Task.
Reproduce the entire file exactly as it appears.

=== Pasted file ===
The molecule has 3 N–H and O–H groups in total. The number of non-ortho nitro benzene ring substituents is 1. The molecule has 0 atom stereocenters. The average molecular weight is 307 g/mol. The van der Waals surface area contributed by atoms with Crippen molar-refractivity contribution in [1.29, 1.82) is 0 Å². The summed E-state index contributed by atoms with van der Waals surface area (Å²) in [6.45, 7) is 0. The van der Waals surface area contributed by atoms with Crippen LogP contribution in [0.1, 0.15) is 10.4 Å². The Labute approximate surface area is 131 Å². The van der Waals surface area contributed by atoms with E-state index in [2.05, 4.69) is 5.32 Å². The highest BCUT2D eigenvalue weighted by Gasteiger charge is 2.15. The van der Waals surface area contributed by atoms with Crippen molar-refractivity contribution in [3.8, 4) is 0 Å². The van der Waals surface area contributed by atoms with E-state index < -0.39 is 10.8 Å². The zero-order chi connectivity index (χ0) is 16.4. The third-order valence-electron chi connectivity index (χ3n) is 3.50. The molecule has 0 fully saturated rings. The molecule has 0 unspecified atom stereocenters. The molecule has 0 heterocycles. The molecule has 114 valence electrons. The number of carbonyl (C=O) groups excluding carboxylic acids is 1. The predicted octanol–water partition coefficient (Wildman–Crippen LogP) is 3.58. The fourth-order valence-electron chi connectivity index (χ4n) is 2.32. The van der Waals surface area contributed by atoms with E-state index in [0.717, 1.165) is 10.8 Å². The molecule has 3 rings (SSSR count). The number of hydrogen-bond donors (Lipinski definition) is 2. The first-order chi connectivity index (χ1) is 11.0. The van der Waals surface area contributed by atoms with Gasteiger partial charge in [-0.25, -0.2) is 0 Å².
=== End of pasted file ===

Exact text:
The molecule has 3 N–H and O–H groups in total. The number of non-ortho nitro benzene ring substituents is 1. The molecule has 0 atom stereocenters. The average molecular weight is 307 g/mol. The van der Waals surface area contributed by atoms with Crippen molar-refractivity contribution in [1.29, 1.82) is 0 Å². The summed E-state index contributed by atoms with van der Waals surface area (Å²) in [6.45, 7) is 0. The van der Waals surface area contributed by atoms with Crippen LogP contribution in [0.1, 0.15) is 10.4 Å². The Labute approximate surface area is 131 Å². The van der Waals surface area contributed by atoms with E-state index in [2.05, 4.69) is 5.32 Å². The highest BCUT2D eigenvalue weighted by Gasteiger charge is 2.15. The van der Waals surface area contributed by atoms with Crippen molar-refractivity contribution in [3.8, 4) is 0 Å². The van der Waals surface area contributed by atoms with E-state index < -0.39 is 10.8 Å². The zero-order chi connectivity index (χ0) is 16.4. The third-order valence-electron chi connectivity index (χ3n) is 3.50. The molecule has 0 fully saturated rings. The molecule has 0 unspecified atom stereocenters. The molecule has 0 heterocycles. The molecule has 114 valence electrons. The number of carbonyl (C=O) groups excluding carboxylic acids is 1. The predicted octanol–water partition coefficient (Wildman–Crippen LogP) is 3.58. The fourth-order valence-electron chi connectivity index (χ4n) is 2.32. The van der Waals surface area contributed by atoms with E-state index in [0.717, 1.165) is 10.8 Å². The molecule has 3 rings (SSSR count). The number of hydrogen-bond donors (Lipinski definition) is 2. The first-order chi connectivity index (χ1) is 11.0. The van der Waals surface area contributed by atoms with Gasteiger partial charge in [-0.25, -0.2) is 0 Å².